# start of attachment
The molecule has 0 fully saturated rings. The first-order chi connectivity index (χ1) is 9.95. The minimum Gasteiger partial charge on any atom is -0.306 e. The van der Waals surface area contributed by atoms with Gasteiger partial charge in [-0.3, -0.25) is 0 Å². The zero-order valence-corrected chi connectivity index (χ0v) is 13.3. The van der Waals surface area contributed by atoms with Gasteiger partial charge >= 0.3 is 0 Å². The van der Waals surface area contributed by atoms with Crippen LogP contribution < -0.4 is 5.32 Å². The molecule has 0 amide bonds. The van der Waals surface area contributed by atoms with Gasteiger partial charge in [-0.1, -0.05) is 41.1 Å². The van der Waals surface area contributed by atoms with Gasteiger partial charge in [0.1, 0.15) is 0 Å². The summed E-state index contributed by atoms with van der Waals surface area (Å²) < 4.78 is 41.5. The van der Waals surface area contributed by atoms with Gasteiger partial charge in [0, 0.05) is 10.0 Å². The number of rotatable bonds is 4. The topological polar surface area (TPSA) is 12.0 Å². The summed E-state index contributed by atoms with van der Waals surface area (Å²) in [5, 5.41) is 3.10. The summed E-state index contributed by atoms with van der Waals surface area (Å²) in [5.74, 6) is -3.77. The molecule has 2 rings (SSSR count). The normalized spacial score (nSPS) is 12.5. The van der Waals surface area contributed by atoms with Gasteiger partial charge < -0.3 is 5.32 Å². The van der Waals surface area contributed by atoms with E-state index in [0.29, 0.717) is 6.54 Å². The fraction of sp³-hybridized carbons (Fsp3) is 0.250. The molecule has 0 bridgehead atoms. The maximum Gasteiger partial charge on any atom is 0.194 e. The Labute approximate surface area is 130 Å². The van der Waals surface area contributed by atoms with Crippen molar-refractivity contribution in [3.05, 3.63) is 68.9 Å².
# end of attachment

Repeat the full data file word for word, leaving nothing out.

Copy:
The molecule has 0 fully saturated rings. The first-order chi connectivity index (χ1) is 9.95. The minimum Gasteiger partial charge on any atom is -0.306 e. The van der Waals surface area contributed by atoms with Gasteiger partial charge in [-0.3, -0.25) is 0 Å². The zero-order valence-corrected chi connectivity index (χ0v) is 13.3. The van der Waals surface area contributed by atoms with Gasteiger partial charge >= 0.3 is 0 Å². The van der Waals surface area contributed by atoms with Crippen LogP contribution < -0.4 is 5.32 Å². The molecule has 0 amide bonds. The van der Waals surface area contributed by atoms with Gasteiger partial charge in [-0.1, -0.05) is 41.1 Å². The van der Waals surface area contributed by atoms with Gasteiger partial charge in [0.1, 0.15) is 0 Å². The summed E-state index contributed by atoms with van der Waals surface area (Å²) < 4.78 is 41.5. The van der Waals surface area contributed by atoms with Gasteiger partial charge in [0, 0.05) is 10.0 Å². The number of rotatable bonds is 4. The topological polar surface area (TPSA) is 12.0 Å². The summed E-state index contributed by atoms with van der Waals surface area (Å²) in [5, 5.41) is 3.10. The summed E-state index contributed by atoms with van der Waals surface area (Å²) in [5.74, 6) is -3.77. The molecule has 2 rings (SSSR count). The normalized spacial score (nSPS) is 12.5. The van der Waals surface area contributed by atoms with Gasteiger partial charge < -0.3 is 5.32 Å². The van der Waals surface area contributed by atoms with E-state index in [0.29, 0.717) is 6.54 Å². The fraction of sp³-hybridized carbons (Fsp3) is 0.250. The molecule has 0 bridgehead atoms. The maximum Gasteiger partial charge on any atom is 0.194 e. The Labute approximate surface area is 130 Å². The van der Waals surface area contributed by atoms with Crippen molar-refractivity contribution in [3.05, 3.63) is 68.9 Å².